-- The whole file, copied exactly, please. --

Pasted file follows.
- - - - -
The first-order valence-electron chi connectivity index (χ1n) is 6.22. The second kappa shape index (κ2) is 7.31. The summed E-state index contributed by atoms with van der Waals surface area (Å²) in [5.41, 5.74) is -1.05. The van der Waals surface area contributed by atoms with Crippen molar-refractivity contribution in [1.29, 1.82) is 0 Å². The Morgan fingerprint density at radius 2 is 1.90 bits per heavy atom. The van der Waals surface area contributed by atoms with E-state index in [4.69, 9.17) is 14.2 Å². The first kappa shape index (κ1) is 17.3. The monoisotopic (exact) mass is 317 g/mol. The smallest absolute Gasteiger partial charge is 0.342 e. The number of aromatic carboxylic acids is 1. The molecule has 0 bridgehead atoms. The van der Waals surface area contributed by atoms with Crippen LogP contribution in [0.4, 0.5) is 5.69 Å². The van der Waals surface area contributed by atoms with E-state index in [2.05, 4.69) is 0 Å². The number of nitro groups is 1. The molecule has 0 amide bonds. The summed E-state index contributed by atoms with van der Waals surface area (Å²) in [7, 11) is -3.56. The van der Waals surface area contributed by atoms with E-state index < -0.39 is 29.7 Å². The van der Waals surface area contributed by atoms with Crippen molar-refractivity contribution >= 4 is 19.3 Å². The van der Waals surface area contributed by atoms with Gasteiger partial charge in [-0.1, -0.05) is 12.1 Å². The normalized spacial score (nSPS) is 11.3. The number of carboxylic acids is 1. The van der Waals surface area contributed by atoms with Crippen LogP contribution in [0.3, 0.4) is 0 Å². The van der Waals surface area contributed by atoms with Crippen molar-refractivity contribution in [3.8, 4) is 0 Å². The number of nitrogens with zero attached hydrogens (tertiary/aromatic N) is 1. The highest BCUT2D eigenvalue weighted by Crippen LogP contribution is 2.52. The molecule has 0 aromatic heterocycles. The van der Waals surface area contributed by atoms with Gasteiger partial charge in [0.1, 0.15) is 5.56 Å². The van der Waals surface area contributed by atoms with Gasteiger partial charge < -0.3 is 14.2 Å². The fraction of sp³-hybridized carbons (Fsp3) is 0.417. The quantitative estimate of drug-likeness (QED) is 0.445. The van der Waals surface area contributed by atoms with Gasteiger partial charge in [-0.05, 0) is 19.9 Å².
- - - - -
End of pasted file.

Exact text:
The first-order valence-electron chi connectivity index (χ1n) is 6.22. The second kappa shape index (κ2) is 7.31. The summed E-state index contributed by atoms with van der Waals surface area (Å²) in [5.41, 5.74) is -1.05. The van der Waals surface area contributed by atoms with Crippen molar-refractivity contribution in [1.29, 1.82) is 0 Å². The Morgan fingerprint density at radius 2 is 1.90 bits per heavy atom. The van der Waals surface area contributed by atoms with E-state index in [4.69, 9.17) is 14.2 Å². The first kappa shape index (κ1) is 17.3. The monoisotopic (exact) mass is 317 g/mol. The smallest absolute Gasteiger partial charge is 0.342 e. The number of aromatic carboxylic acids is 1. The molecule has 0 bridgehead atoms. The van der Waals surface area contributed by atoms with Crippen LogP contribution in [0.4, 0.5) is 5.69 Å². The van der Waals surface area contributed by atoms with E-state index in [2.05, 4.69) is 0 Å². The number of nitro groups is 1. The molecule has 0 amide bonds. The summed E-state index contributed by atoms with van der Waals surface area (Å²) in [7, 11) is -3.56. The van der Waals surface area contributed by atoms with E-state index < -0.39 is 29.7 Å². The van der Waals surface area contributed by atoms with Crippen molar-refractivity contribution >= 4 is 19.3 Å². The van der Waals surface area contributed by atoms with Gasteiger partial charge in [-0.1, -0.05) is 12.1 Å². The normalized spacial score (nSPS) is 11.3. The number of carboxylic acids is 1. The van der Waals surface area contributed by atoms with Crippen LogP contribution in [0.3, 0.4) is 0 Å². The van der Waals surface area contributed by atoms with Crippen molar-refractivity contribution in [3.8, 4) is 0 Å². The number of nitrogens with zero attached hydrogens (tertiary/aromatic N) is 1. The highest BCUT2D eigenvalue weighted by Crippen LogP contribution is 2.52. The molecule has 0 aromatic heterocycles. The van der Waals surface area contributed by atoms with Gasteiger partial charge in [0.1, 0.15) is 5.56 Å². The van der Waals surface area contributed by atoms with Gasteiger partial charge < -0.3 is 14.2 Å². The fraction of sp³-hybridized carbons (Fsp3) is 0.417. The quantitative estimate of drug-likeness (QED) is 0.445. The van der Waals surface area contributed by atoms with Gasteiger partial charge in [-0.05, 0) is 19.9 Å².